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Modular components and buildings

Buildings built from modular components, such as shipping containers, are an increasingly popular option for commercial and residential use.

​Modular components in buildings

Modular components are building elements that are prefabricated off-site and then shipped to the site where the building will be located. The components could arrive fully assembled, partially assembled or flatpacked (panelised).

A building could be constructed of more than one type of modular component.

We do not consider modular components to be an entire and substantially complete building transported whole, such as a three-bedroom home or an entire classroom. For building consent and documentation purposes, we refer to these as relocatable buildings.

However, a building made with modular components in Auckland can have a customised inspection process similar to a relocatable building. This may involve separate inspections for the factory where the components are created and the site where the building is constructed.

For more information on relocatable buildings, see Relocate a building.

Examples of modular components

  • Completed bathroom pods.
  • Internal or external wall panels.
  • Rooms made with shipping containers.

When fully assembled on-site, modular components become part of what amounts to a substantially complete building.

Examples of what is not a modular component

  • Kitset showers.
  • Flatpack or pre-assembled kitchen cabinets.
  • Flatpack garden sheds.
  • Spa pools and spa baths.

Fittings or non-structural features are generally not considered to be modular components.

Modular components and building consents

When applying for a building consent with us, you will be asked whether your building work contains modular components.

Knowing if a modular component construction project will need a building consent can be difficult to judge. If you are unsure, read our "Manufactured modular component guidance" document or contact us for help.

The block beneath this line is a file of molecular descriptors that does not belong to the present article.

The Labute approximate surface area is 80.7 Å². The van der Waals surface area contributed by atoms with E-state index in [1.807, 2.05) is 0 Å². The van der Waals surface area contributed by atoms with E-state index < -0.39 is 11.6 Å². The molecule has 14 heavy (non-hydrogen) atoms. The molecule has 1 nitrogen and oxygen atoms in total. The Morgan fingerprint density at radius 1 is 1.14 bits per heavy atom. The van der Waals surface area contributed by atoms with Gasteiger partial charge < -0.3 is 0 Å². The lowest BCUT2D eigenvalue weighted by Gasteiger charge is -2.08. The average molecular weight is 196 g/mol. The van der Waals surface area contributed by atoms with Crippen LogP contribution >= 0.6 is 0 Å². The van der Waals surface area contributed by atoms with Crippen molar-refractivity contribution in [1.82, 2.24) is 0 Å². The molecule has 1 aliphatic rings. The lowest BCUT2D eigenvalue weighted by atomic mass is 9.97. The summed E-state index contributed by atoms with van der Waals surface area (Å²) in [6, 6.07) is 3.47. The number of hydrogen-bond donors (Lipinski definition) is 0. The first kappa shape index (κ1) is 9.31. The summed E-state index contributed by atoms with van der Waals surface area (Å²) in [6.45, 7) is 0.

As a guideline:

  • simple component assembly work, such as putting together panels and frames, is less likely to be classified as building work under the Building Act 2004
  • connecting sub-assemblies together so that the building become partially or wholly complete - whether off-site or at the building’s desired final location - is considered to be building work and is likely to need a consent.

Information on the materials and components you are using, plus construction system details, must be provided to us before we can grant a building consent. 

Pre-application meetings

Your first step when looking to apply for a building consent for a development involving the use of prefabricated modular components, is to organise a pre-application meeting.

At the pre-application meeting you will gain an understanding of what documents you will need to provide, how to develop a Product Technical Statement, as well as information on working through the inspection programme and stages.

Product Technical Statement

A Product Technical Statement (PTS) is an essential part of any building consent application for projects that use internationally sourced modular components. A PTS helps us assess if your components meet NZ Building Code compliance.

The PTS process will cover three key stages of the development:

  • design of the modular component
  • fabrication of the modular component
  • transportation of units to a building site in Auckland

If approved, your PTS will be included in the Quality Assurance Framework (QAF) register held at Auckland Council and you will be issued a registration number to use on future projects with that manufacturer.

Inspections for modular building work

Due to the various methods of construction carried out in factories, standard assessment and inspection regimes may not be practical. We may choose to use alternative methods for ensuring compliance, such as quality assurance plans and auditing.

The inspection regime and stages will be determined during pre-application meetings.

If the manufacturing occurs within Auckland and is defined as building work, it is classed as a conventional building consent with a conventional inspection regime and does not fit within the scope of our modular guidance policy documents.

Manufacturers of modular components

Companies producing components for modular buildings that are not pre-certified via the Codemark product certification scheme (or by another NZ Building Consent Authority), will need to work with us so we can ensure their products meet the NZ Building Code.

This is done through a combination of:

  • onsite factory and desktop audits
  • a quality assurance plan showing how quality control is carried out within the factory
  • a Memorandum of Understanding (MoU) with us to establish the responsibilities and performance expectations of both parties and how the process is managed.

For more information, see the “Manufactured modular component guidance” document.

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